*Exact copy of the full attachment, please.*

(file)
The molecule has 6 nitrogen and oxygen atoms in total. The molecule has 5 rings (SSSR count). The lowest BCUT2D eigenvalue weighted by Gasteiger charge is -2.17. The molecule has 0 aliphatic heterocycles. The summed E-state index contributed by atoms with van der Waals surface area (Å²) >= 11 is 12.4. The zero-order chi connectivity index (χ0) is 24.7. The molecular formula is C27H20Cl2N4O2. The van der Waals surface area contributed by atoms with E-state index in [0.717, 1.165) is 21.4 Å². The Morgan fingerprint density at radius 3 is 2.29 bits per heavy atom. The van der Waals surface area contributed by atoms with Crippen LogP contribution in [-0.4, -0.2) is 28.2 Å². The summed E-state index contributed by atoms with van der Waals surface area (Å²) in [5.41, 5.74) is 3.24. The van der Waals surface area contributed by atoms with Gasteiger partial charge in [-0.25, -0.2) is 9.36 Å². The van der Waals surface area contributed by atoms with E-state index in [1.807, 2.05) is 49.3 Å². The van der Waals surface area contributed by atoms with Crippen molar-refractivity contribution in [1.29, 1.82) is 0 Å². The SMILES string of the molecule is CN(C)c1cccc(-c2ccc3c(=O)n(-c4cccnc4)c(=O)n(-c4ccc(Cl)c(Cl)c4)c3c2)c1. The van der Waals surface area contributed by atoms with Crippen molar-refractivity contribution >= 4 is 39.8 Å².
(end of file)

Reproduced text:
The molecule has 6 nitrogen and oxygen atoms in total. The molecule has 5 rings (SSSR count). The lowest BCUT2D eigenvalue weighted by Gasteiger charge is -2.17. The molecule has 0 aliphatic heterocycles. The summed E-state index contributed by atoms with van der Waals surface area (Å²) >= 11 is 12.4. The zero-order chi connectivity index (χ0) is 24.7. The molecular formula is C27H20Cl2N4O2. The van der Waals surface area contributed by atoms with E-state index in [0.717, 1.165) is 21.4 Å². The Morgan fingerprint density at radius 3 is 2.29 bits per heavy atom. The van der Waals surface area contributed by atoms with Crippen LogP contribution in [-0.4, -0.2) is 28.2 Å². The summed E-state index contributed by atoms with van der Waals surface area (Å²) in [5.41, 5.74) is 3.24. The van der Waals surface area contributed by atoms with Gasteiger partial charge in [-0.25, -0.2) is 9.36 Å². The van der Waals surface area contributed by atoms with E-state index in [1.807, 2.05) is 49.3 Å². The van der Waals surface area contributed by atoms with Crippen molar-refractivity contribution in [1.29, 1.82) is 0 Å². The SMILES string of the molecule is CN(C)c1cccc(-c2ccc3c(=O)n(-c4cccnc4)c(=O)n(-c4ccc(Cl)c(Cl)c4)c3c2)c1. The van der Waals surface area contributed by atoms with Crippen molar-refractivity contribution >= 4 is 39.8 Å².